Celebrities & Vaccines
Columns, Coronavirus Update, COVID-19, In Black & White

Celebrities & Vaccines

December 5, 2020

The Covid vaccines are finally here. Surprisingly, they didn’t evoke much jubilation. That’s because may be we have been emboldened by our recovery rates. So emboldened that some of us are wondering if we need this vaccine at all ! Of course, some others are just wary of vaccines, period. 

Every Government since the invention of vaccines has had a tough time convincing people about safety of vaccines. Educating them isn’t enough. It seems, it’s easier to convince a person to take a dose of vaccine by first giving them a booster dose of celebrity endorsement.

In 1956, Elvis Presley received the Salk vaccine against Polio in a public display. It was the beginning of a successful campaign to eliminate polio from the United States. Many of us may remember when Amitabh Bachchan reminded us to give our kids “Do Boond Zindagi Ki”, the two drops of Polio vaccine. 

Just last year Kareena Kapoor became the face of Swasth Immunised India, a year-long immunisation campaign initiated by Serum Institute of India, the same company that is manufacturing the Oxford Covid vaccine. Back then, Adar Poonawalla, the CEO of the company said, “We are supposed to trust the medical fraternity but sometimes you need that additional push. These are the icons that people look up to and when they speak, the public generally tends to agree and listen.”  May be, it is not what the celebrities say, as much as the perception that, “If rich people, who have so much to lose don’t  fear it, then I, who has much less, should have nothing to fear.”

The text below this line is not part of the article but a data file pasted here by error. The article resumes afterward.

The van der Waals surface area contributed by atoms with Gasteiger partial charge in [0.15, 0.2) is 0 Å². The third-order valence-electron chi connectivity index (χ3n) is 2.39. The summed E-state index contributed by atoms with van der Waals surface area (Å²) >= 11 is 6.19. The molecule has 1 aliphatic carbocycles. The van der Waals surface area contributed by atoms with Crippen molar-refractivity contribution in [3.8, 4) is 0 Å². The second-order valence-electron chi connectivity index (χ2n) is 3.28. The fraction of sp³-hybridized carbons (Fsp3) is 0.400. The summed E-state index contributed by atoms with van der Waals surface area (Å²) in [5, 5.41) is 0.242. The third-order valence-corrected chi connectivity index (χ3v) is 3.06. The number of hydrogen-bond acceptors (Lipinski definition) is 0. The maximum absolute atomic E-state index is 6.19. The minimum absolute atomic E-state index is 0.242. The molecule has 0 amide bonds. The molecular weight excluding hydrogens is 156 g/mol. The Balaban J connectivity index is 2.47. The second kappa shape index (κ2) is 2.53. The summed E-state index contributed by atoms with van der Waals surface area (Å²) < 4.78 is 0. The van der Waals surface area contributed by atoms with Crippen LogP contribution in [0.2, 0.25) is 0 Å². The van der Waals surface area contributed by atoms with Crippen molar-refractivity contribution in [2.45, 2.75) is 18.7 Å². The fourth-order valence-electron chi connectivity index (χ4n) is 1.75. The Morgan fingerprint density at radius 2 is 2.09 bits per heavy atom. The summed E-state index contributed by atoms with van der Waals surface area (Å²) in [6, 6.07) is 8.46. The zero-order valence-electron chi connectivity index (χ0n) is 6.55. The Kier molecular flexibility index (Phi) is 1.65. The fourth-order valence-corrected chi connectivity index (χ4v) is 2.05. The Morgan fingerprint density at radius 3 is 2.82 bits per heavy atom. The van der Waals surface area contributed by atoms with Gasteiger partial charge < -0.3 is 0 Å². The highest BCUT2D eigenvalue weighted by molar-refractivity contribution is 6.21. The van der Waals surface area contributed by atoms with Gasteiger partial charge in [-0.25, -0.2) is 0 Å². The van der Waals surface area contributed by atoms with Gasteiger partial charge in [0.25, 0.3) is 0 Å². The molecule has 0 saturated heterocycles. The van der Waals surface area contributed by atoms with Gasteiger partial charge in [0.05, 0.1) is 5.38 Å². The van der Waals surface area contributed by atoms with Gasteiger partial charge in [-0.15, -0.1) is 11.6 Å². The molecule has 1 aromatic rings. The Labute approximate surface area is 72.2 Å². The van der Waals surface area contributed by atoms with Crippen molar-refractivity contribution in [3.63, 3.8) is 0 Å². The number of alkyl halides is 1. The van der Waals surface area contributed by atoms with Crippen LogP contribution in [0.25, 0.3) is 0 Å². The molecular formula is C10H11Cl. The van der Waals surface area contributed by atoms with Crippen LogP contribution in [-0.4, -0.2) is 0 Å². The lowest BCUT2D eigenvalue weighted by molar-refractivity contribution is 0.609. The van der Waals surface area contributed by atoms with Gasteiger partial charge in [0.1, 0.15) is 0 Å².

Speaking of celebrity vaccine endorsement, our own city gave the county a royal vaccine endorsement going by a report in BBC titled “The Indian queens who modelled for the world’s first vaccine.” It says that in 1991 Dr. Nigel Chancellor, a Historian at Cambridge University, chanced upon a painting at an exhibition. It was a portrait of three women. While some said it was the portrait of dancing girls or courtesans, the Professor identified the woman on the right in the painting as Devajammani, the younger queen of the young Mysore Maharaja. He said her saree would have typically covered her left arm, but it was left exposed so she could point to where she had been vaccinated “with a minimum loss of dignity.”

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Dr. Chancellor cited details to support his theory, such as the Court records from July 1806, announcing that Devajammani’s vaccination had a “salutary influence” on people who came forward to be inoculated. Also the artist, Thomas Hickey, had earlier painted the Wadiyars and other members of the Court.

A portrait of three Princesses from Mysore by Irish painter Thomas Hickey. [Courtesy: Sotheby’s]

The woman on the left, he believes, is the king’s first wife and identifies the lady in the middle as the king’s grandmother, Lakshmi Ammani and says she encouraged the queens to get the vaccination as she had lost her husband to smallpox. 

Dr. Chancellor further notes that the painting was commissioned by the East India Company to “encourage participation in the vaccination programme.” If what Dr. Chancellor has deduced and BBC has reported is true, then the Wadiyar queens gave India one of its first immunisation campaigns.